All about chestnuts

Chestnuts are on a comeback! Learn how to choose a good chestnut, plus how to roast chestnuts and store them properly.

By The Canadian Living Test Kitchen

All about chestnuts
What are chestnuts?
Chestnuts are the large edible seeds of the sweet chestnut tree. They are in a prickly case called a burr, which splits open when ripe in the autumn. They have been cultivated in the Mediterranean for at least 3,000 years, in China for more than 2,000 years and in Japan since the 11th century. Trees producing sweet edible chestnuts were common in North America until the early 20th century, when a blight killed almost all of them. Today, recovery programs are responsible for some small harvests, but most of the chestnuts sold in Canada come from Europe or Korea.

How to choose a good chestnut

From October to December, look for fresh chestnuts that are hard, shiny, unblemished, heavy for their size and do not rattle when shaken. Because they are highly perishable, refrigerate chestnuts in perforated plastic bags for up to one week. For longer storage, freeze in airtight container for up to one month. Discard any with mould inside.

Cooking with chestnuts

Chestnuts have to be peeled and cooked before using. They can be roasted in their shells, candied (marrons glacé), boiled, braised or puréed. Their sweet nutty flavour combines well with game, poultry, starchy vegetables, mushrooms, chocolate, whipped cream or vanilla.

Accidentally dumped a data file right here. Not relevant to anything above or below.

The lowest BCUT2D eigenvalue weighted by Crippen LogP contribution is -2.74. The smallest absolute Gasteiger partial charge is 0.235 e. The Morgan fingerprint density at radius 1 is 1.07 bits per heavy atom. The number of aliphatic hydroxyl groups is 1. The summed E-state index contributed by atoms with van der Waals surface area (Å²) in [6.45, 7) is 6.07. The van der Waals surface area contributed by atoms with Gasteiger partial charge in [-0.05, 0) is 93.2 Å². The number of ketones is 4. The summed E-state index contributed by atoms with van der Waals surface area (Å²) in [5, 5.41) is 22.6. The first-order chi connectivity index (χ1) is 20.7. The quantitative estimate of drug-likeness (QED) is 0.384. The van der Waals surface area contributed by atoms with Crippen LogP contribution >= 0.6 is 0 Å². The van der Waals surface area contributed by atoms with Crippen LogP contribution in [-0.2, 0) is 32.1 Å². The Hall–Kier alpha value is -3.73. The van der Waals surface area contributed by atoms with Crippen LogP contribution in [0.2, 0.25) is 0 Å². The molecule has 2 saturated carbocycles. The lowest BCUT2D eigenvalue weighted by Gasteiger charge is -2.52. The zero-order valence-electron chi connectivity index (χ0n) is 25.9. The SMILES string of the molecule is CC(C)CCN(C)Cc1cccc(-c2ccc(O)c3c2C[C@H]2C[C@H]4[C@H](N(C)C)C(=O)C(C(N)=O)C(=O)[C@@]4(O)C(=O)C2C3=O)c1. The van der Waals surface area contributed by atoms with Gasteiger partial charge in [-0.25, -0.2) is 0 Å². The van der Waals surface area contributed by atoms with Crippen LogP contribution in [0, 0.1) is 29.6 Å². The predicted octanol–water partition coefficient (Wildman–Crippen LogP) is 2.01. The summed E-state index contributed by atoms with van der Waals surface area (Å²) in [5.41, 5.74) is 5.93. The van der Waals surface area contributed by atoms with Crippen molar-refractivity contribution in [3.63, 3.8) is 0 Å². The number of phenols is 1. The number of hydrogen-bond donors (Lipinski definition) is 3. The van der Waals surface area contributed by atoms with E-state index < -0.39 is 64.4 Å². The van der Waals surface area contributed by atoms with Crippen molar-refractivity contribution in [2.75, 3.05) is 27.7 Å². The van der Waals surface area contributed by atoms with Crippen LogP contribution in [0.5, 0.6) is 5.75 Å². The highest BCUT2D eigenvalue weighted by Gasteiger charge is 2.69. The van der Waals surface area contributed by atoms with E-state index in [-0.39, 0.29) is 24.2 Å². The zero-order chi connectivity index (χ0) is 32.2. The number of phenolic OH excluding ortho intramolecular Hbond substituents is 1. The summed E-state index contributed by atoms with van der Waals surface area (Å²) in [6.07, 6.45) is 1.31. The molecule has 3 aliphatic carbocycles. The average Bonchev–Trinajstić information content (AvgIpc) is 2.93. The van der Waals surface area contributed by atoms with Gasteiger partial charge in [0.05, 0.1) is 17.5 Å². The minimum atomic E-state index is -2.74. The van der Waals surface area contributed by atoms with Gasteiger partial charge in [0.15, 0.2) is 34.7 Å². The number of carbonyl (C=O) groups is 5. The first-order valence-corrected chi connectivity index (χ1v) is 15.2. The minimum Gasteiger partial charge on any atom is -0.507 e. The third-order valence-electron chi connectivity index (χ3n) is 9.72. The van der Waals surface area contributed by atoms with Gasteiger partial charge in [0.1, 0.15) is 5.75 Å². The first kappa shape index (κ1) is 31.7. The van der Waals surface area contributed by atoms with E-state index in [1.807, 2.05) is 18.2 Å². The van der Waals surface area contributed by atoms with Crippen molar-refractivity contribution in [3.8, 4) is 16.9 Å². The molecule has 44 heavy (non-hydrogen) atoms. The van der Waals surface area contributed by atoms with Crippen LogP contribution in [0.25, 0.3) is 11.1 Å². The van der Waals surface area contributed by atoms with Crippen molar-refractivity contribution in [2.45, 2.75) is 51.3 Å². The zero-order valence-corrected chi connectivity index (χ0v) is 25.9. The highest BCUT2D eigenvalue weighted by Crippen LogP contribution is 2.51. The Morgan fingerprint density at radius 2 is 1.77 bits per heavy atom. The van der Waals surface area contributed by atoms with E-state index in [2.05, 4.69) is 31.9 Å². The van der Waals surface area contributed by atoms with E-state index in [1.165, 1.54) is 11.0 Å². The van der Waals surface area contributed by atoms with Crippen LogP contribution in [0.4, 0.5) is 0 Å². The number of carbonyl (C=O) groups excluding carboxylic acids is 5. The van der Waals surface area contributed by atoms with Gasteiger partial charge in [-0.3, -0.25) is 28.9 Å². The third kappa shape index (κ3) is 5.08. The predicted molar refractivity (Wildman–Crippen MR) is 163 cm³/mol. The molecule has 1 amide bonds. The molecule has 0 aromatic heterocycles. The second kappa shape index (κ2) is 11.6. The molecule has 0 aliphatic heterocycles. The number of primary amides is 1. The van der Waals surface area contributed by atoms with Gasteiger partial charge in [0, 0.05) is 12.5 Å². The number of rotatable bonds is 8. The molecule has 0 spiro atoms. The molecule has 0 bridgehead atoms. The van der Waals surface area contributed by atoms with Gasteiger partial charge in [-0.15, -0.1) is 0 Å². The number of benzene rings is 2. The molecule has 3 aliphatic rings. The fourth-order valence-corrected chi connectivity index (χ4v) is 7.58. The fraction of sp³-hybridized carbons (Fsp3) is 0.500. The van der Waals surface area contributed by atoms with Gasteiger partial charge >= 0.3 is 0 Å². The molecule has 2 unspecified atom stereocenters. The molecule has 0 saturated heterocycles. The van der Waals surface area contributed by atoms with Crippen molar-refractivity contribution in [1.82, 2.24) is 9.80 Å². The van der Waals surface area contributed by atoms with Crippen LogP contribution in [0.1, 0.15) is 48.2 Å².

How to prepare fresh chestnuts for cooking
Cut an X on the flat side of each chestnut. In saucepan of boiling water, cook chestnuts, 4 at a time, until points of cut curl, about 2 minutes; drain. With knife, pull off skins. In saucepan, cover peeled chestnuts with water and bring to boil; cook over medium heat until tender, about 5 minutes.

Roasting fresh chestnuts: Cut an X on the flat side of each chestnut. Place in heavy skillet with dash of oil or in chestnut pan (long-handled skillet with perforated bottom); cook over open fire, or in pan over medium heat or in 425°F (220°C) oven until shells curl back, nut is soft and inner brown skin can be easily removed, up to 15 minutes. Traditionally, these fully-cooked chestnuts are eaten from the shells while still hot.

Page 1 of 3 -- Decide whether fresh, dried, canned or pureed chestnuts are best for your cooking needs with chestnut shopping tips on page 2


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